Penn State volleyball: Nittany Lions won’t be the crowd favorite for NCAA semifinals

Officially, it’s a neutral court.

The site was chosen years ago, and there were no assurances who would be playing in the matches.

But when the first serve is delivered for the NCAA women’s volleyball championships at Seattle’s KeyArena, one team will have a decided home-court advantage.

No. 2 Penn State will tangle with No. 3 Washington at about 9:30 p.m. Thursday in the semifinals, and the arena is just five miles from the Huskies’ home court.

“I kind of like playing a little bit with adversity,” Nittany Lion senior outside hitter Deja McClendon said Monday. “That gives you something more to fight for.”

“The underdog thing is kind of a fun way to try to win a match,” junior setter Micha Hancock added as the team held a brief session with the media Monday afternoon. They held their practice at 9:30 p.m. to simulate their match time, then prepared to fly west Tuesday.

While there are Penn State alumni in the Seattle area, and some fans will be making the trip — some members of the Blue Band also will be going — they will be vastly outnumbered by fans wearing the purple and gold of the “host” school.

The Nittany Lions are certainly used to drawing decent-size crowds at road matches. Over the final month of the regular season, better than 8,500 showed up to see Penn State win at Nebraska, and close to 6,000 were on hand for wins at Minnesota and Wisconsin, which plays in Thursday’s first semifinal against No. 1 Texas at 7:30 p.m.

While they may be rooting against Penn State, the energy in the 17,000-seat building will help regardless.

“It makes it all the more exciting, you know?” coach Russ Rose said. “The ante’s a little bit higher, and kids should be thrilled about that. We’ve played in matches with big crowds. This might be a bigger crowd, but it’s just a different color code.”

Rose also pointed out the students are gone from campus, so they may not have as much impact as if the matches were played two weeks ago. Final exams ended last Friday for Washington.

Still, there will be plenty on hand to root on the Huskies — and against the Nittany Lions.

“They have great fans that are passionate about their teams and will make a lot of noise,” Rose said. “But I don’t think they’ll be as personal as some of the fans that we see in the Big Ten, at some of the venues along the way.”

Top dog

Washington is a strong all-around team, with a number of offensive and defensive threats, but the most prominent Husky is junior outside hitter Krista Vansant.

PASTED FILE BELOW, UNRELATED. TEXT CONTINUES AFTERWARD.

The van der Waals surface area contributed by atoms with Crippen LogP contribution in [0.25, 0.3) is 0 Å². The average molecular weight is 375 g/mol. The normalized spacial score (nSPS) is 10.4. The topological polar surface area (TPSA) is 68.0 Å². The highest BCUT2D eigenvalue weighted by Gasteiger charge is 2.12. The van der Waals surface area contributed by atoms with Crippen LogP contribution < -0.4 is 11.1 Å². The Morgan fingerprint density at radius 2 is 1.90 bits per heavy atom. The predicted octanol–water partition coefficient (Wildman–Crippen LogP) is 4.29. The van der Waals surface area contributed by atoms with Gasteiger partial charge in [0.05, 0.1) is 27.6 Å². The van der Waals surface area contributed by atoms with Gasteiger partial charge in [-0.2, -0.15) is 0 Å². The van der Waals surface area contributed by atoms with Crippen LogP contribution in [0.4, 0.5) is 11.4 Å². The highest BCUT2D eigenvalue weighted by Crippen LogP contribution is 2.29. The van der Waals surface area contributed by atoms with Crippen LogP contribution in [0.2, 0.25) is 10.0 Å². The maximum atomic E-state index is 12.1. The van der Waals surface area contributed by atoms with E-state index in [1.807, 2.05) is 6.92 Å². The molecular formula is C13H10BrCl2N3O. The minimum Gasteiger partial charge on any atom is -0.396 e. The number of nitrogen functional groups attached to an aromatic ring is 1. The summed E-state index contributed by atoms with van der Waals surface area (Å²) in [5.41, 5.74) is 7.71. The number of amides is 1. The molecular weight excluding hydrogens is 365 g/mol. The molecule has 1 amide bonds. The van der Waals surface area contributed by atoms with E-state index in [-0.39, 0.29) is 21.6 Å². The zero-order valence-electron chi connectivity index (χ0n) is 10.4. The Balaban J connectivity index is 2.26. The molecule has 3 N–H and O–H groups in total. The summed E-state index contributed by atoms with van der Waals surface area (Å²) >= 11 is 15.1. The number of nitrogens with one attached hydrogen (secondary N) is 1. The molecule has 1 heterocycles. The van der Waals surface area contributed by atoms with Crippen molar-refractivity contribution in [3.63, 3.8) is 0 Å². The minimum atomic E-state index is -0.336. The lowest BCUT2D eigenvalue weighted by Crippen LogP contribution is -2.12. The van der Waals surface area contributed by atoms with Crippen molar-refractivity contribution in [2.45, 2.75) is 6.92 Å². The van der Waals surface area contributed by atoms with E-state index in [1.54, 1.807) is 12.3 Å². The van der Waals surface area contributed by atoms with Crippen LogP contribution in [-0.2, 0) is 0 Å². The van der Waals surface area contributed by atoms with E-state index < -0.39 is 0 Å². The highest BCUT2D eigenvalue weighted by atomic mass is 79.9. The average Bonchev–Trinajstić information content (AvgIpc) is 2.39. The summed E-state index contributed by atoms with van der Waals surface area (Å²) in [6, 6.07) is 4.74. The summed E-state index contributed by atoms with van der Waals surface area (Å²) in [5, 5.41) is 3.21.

She was the Pac-12 Player of the Year, is likely on the short list for the AVCA’s national Player of the Year, which will be handed out later this week and has been a handful for pretty much every opponent all season.

Saturday night, however, she had a night to remember. In a five-set win over Southern California — on the Trojans’ home floor — she recorded 38 kills and 30 digs.

“Some matches that we played, that’s more than the other team had,” Rose pointed out. “She had an incredible performance and she’s an exceptional player.”

In fact, 15 times this season an opponent did not have as many as 38 kills in a match. There were even six matches Penn State did not have that many kills.

Could McClendon put up those kind of numbers?

“I hope so,” she laughed. “That’s why I train.”

Vansant also took 81 of the team’s 217 swings, making her quite the workhorse. The Huskies needed every one of her kills, rallying from two sets down, and fighting off two match points, to beat the Trojans. Vansant also was locked into quite the duel with USC star Ebony Nwanabu, who had 30 kills on an error-free 53 swings.

“She’s killer,” McClendon said of Vansant. “She’s an awesome player. These are the matches that we live for. I can’t wait to play.”

Rose said his team will not be focusing specifically on stopping the junior, although they will be aware of where she is since she takes swings from side-to-side in both the front and back rows.

“I don’t look at it as, A — you have to design a plan to stop her, because I don’t think you can, or B — that they’re one-dimensional,” Rose said. “I don’t think they’re one-dimensional. They’re good at a number of positions.”

We are busy that day

McClendon and senior middle hitter Katie Slay will have to miss out on something else pretty special this weekend — they also graduate on Saturday. It’s pretty safe to say where they would rather be.

Watching and listening

The semifinals and finals will be shown on ESPN2, and Penn State’s matches will be broadcast on WRSC-FM (103.1).